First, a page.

Fleitas v. CockremAnnotate this Case
101 U.S. 301
U.S. Supreme Court
Fleitas v. Cockrem, 101 U.S. 301 (1879)
Fleitas v. Cockrem
101 U.S. 301
1. A statement in the record that an issue was "called for trial by the court, the jury having been waived in writing," is, in the absence of anything to the contrary, conclusive that the requisite agreement for such a trial was made.
2. Although by the words of Article 335 of the Code of Practice of Louisiana the exception of lis pendens is given only where the former suit is pending "before another court of competent jurisdiction," such an exception, where the former suit is pending in the same court, is within the equity of that article.
3. Where, therefore, the defendant files such an exception -- a former suit pending in the same court -- the plaintiff may be compelled to elect whether he will submit to judgment on the exception or discontinue the former suit and pay the costs thereof.
4. The fact that the amount of an attachment bond was fixed by an order of a judge makes no difference in Louisiana as to the effect of the invalidity of an insufficient bond upon the subsequent proceedings.
5. This court conforms to the ruling of the Supreme Court of Louisiana, that the Code of Practice requires an attachment bond to be in "a sum exceeding by one-half" the claim of the creditor.
6. In an action on a promissory note for $5,000 and interest, the defendant appeared and filed an exception of lis pendens. Subsequently, on a supplemental petition praying therefor, an attachment against the defendant's property was issued upon the plaintiff's entering into bond for $3,200, as prescribed by the order of the court. The court denied the motion of the defendant to set aside the attachment, upon the ground that the amount of the bond was insufficient. The property seized under the writ was released upon the defendant's entering into bond for $9,100. The jury found for the plaintiff the amount of the debt and interest; the court rendered judgment against the defendant therefor, "with privilege upon the property attached, and with recourse on the principal and sureties on the bond, upon which the property attached was released." Held that the court erred in rendering any other than a personal judgment against the defendant.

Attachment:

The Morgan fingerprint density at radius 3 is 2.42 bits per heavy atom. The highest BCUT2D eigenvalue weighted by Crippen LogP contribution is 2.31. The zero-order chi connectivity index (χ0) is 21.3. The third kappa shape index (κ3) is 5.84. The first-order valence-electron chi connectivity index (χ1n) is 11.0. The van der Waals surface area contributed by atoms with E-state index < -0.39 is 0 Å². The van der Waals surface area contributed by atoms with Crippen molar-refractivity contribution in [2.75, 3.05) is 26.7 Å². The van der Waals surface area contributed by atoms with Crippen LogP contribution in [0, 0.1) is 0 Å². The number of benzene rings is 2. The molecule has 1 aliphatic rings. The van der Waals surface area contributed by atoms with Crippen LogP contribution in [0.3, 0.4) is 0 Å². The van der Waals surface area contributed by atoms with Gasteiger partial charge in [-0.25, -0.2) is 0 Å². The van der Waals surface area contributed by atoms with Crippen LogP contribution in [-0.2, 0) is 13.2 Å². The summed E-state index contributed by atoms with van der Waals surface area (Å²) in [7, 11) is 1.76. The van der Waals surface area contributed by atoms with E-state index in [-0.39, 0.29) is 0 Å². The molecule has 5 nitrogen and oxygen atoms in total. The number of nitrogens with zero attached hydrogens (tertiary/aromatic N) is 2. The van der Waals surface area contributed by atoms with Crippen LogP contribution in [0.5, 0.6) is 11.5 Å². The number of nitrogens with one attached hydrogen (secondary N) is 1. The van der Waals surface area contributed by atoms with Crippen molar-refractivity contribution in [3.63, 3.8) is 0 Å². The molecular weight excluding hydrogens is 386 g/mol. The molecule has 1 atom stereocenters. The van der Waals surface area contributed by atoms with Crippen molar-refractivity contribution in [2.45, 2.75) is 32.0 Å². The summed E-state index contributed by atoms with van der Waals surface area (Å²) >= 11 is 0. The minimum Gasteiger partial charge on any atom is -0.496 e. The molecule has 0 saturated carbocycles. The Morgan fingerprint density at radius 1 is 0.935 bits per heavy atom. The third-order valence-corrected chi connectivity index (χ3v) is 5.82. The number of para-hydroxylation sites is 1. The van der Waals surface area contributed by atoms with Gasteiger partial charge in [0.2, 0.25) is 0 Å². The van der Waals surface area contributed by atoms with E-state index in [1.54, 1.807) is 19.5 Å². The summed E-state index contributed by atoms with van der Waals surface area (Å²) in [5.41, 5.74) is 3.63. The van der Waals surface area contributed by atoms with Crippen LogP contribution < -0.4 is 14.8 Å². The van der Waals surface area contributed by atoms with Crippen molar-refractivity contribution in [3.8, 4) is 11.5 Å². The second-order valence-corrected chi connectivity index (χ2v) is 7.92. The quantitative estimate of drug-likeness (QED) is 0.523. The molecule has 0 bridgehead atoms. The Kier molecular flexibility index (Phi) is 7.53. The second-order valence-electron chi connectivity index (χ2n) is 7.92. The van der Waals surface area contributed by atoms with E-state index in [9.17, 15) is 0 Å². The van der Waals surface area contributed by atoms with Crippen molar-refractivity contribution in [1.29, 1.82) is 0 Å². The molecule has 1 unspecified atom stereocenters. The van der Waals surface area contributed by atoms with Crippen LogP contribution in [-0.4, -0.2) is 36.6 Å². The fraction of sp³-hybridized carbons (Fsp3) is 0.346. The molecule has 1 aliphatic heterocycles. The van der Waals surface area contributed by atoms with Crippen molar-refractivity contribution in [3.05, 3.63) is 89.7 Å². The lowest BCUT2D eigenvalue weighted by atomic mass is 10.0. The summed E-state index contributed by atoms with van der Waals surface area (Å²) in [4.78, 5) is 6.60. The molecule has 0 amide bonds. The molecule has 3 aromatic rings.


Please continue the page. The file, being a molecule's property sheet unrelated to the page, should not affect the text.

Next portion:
The facts are stated in the opinion of the Court.
Official Supreme Court case law is only found in the print version of the United States Reports. Justia case law is provided for general informational purposes only, and may not reflect current legal developments, verdicts or settlements. We make no warranties or guarantees about the accuracy, completeness, or adequacy of the information contained on this site or information linked to from this site. Please check official sources.